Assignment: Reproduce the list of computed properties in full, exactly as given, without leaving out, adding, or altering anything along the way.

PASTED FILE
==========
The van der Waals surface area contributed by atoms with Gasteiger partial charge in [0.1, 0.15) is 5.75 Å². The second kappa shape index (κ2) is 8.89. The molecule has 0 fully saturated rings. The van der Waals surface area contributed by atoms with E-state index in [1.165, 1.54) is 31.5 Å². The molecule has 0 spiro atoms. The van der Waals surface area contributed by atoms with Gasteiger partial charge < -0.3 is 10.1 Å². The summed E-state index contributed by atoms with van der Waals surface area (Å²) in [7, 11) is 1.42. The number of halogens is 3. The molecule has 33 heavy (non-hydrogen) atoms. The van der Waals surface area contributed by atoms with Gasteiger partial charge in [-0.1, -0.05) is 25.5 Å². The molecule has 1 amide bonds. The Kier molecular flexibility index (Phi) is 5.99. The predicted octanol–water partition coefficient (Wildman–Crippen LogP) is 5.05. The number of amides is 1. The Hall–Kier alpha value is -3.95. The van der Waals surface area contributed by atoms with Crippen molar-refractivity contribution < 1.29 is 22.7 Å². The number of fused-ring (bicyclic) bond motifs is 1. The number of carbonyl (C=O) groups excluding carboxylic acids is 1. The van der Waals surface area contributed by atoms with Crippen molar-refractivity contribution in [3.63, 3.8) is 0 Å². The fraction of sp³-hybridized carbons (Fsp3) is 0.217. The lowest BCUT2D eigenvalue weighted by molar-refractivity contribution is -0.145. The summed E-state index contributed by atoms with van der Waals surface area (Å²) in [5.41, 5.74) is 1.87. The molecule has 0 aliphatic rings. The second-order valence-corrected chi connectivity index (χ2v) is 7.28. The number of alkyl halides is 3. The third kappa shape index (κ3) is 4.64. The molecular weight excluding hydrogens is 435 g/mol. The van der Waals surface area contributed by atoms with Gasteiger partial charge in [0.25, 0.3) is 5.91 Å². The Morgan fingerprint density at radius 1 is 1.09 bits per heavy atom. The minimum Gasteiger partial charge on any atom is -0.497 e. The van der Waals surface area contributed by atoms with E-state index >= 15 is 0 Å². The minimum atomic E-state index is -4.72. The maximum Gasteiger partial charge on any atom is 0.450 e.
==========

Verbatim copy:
The van der Waals surface area contributed by atoms with Gasteiger partial charge in [0.1, 0.15) is 5.75 Å². The second kappa shape index (κ2) is 8.89. The molecule has 0 fully saturated rings. The van der Waals surface area contributed by atoms with E-state index in [1.165, 1.54) is 31.5 Å². The molecule has 0 spiro atoms. The van der Waals surface area contributed by atoms with Gasteiger partial charge < -0.3 is 10.1 Å². The summed E-state index contributed by atoms with van der Waals surface area (Å²) in [7, 11) is 1.42. The number of halogens is 3. The molecule has 33 heavy (non-hydrogen) atoms. The van der Waals surface area contributed by atoms with Gasteiger partial charge in [-0.1, -0.05) is 25.5 Å². The molecule has 1 amide bonds. The Kier molecular flexibility index (Phi) is 5.99. The predicted octanol–water partition coefficient (Wildman–Crippen LogP) is 5.05. The number of amides is 1. The Hall–Kier alpha value is -3.95. The van der Waals surface area contributed by atoms with Crippen molar-refractivity contribution < 1.29 is 22.7 Å². The number of fused-ring (bicyclic) bond motifs is 1. The number of carbonyl (C=O) groups excluding carboxylic acids is 1. The van der Waals surface area contributed by atoms with Crippen molar-refractivity contribution in [3.63, 3.8) is 0 Å². The fraction of sp³-hybridized carbons (Fsp3) is 0.217. The lowest BCUT2D eigenvalue weighted by molar-refractivity contribution is -0.145. The summed E-state index contributed by atoms with van der Waals surface area (Å²) in [5.41, 5.74) is 1.87. The molecule has 0 aliphatic rings. The second-order valence-corrected chi connectivity index (χ2v) is 7.28. The number of alkyl halides is 3. The third kappa shape index (κ3) is 4.64. The molecular weight excluding hydrogens is 435 g/mol. The van der Waals surface area contributed by atoms with Gasteiger partial charge in [0.25, 0.3) is 5.91 Å². The Morgan fingerprint density at radius 1 is 1.09 bits per heavy atom. The minimum Gasteiger partial charge on any atom is -0.497 e. The van der Waals surface area contributed by atoms with E-state index >= 15 is 0 Å². The minimum atomic E-state index is -4.72. The maximum Gasteiger partial charge on any atom is 0.450 e.